In a good news for Delhi, the government today said electricity bills of 84 per cent of households in the capital will come down immediately even as it promised better infrastructure, more hospitals and educational institutions to make it a 'world class city'.
Finance Minister Arun Jaitley, however, gave no indication about end to the central rule in Delhi and merely said a political solution would have to be found to the stalemate with either some party forming the government or fresh elections being held.
He was replying to a debate in the Lok Sabha on Delhi Budget which was later passed by a voice vote.
Talking about the provisions of the Rs 36,776 crore Delhi budget which included Rs 260 crore towards power subsidy, Jaitley said the provisions made the central and the city's budget would reduce the electricity bills.
"Because of provisions in the central budget and this budget, 84 per cent households will get reduced power bills as compared to the previous month," he said.
In the central budget, Rs 700 crore has been provided for power and water reforms.
Referring to the power problems witnessed in Delhi recently, Jaitley said it was because of the weak distribution infrastructure even though the availability was sufficient.
The distribution infrastructure has not seen investment for the past few years and it "cracked up", he said, adding this would be strengthened.
Elaborating on the provisions of the Delhi budget, Jaitley said the proposals include introduction of 1,380 low floor and 400 cluster buses, cleaning of Yamuna, higher pension for over 4.3 lakh aged persons and more schools and hospitals.
Jaitley said provisions have also been made for housing for Economically Weaker Sections (EWS) and improvement of water and sewage facilities, addition of 1,400 more beds in hospitals and 110 ambulances. The initiatives also include setting up a multi-specialty hospital at Rohini.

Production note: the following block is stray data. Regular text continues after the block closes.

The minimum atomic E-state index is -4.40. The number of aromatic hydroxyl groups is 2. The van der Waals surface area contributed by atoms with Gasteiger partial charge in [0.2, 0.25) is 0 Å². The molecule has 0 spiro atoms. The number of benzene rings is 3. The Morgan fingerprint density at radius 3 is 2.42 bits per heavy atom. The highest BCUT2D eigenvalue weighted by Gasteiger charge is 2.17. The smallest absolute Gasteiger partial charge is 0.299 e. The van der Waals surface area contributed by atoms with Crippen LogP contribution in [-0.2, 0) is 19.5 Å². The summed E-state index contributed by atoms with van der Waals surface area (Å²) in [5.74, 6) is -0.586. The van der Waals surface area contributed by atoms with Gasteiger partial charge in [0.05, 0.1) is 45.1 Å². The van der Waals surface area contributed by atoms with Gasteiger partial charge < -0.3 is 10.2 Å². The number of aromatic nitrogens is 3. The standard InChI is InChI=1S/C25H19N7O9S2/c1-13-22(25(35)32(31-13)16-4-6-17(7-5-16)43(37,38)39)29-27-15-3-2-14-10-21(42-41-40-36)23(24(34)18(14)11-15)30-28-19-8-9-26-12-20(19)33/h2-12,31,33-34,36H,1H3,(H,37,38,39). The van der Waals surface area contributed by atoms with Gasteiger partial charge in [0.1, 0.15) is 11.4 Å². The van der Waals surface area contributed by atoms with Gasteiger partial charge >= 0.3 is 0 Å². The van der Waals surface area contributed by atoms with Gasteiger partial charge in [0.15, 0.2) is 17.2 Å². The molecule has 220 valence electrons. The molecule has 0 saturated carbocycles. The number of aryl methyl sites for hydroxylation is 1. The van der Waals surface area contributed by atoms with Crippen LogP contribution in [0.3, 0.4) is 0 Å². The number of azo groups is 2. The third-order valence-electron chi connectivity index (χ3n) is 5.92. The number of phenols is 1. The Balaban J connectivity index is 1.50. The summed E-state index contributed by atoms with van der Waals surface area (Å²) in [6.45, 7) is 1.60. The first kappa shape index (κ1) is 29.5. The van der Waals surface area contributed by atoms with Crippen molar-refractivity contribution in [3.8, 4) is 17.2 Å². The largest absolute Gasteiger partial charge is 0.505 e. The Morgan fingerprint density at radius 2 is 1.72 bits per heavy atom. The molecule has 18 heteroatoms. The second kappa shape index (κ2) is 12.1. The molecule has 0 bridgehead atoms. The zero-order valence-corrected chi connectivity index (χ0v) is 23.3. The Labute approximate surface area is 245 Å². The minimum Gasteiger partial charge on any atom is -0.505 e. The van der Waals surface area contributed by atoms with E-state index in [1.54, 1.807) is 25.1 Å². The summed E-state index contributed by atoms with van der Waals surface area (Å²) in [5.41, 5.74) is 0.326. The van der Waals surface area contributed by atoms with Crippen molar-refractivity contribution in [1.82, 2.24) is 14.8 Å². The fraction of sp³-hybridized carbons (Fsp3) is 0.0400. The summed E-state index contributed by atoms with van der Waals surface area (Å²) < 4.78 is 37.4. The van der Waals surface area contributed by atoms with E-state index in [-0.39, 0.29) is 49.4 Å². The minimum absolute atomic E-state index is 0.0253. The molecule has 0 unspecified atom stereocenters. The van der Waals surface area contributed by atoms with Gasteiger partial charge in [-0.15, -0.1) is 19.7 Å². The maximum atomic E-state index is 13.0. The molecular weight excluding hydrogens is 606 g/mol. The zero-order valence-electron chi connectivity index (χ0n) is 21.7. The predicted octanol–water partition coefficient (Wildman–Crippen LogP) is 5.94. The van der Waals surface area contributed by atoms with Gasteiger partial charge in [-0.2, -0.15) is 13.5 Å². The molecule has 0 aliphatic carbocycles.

He said that admissions to Rohini medical college would begin from 2015 academic session.
Stressing that Delhi has a cosmopolitan culture and is a mini-India, Jaitley said efforts would made to strengthen academies of Urdu, Punjabi and Sanskrit.
Admitting that Delhi has two faces -- one the prosperous one, while the other which lacks basic facilities -- Jaitley said initiatives are being taken to improve facilities.
On the Centre's proposal to set up 100 smart cities, the Minister said some will be new ones, while others would be developed near the existing smaller cities.
Delhi, the Minister said, has expanded over centuries with people entering the city from different parts of the country and making it their homes.
Adjoining places like Gurgaon, Noida, Greater Nodia and Faridabad too have developed over the years and efforts are on to develop the National Capital Region (NCR), he added.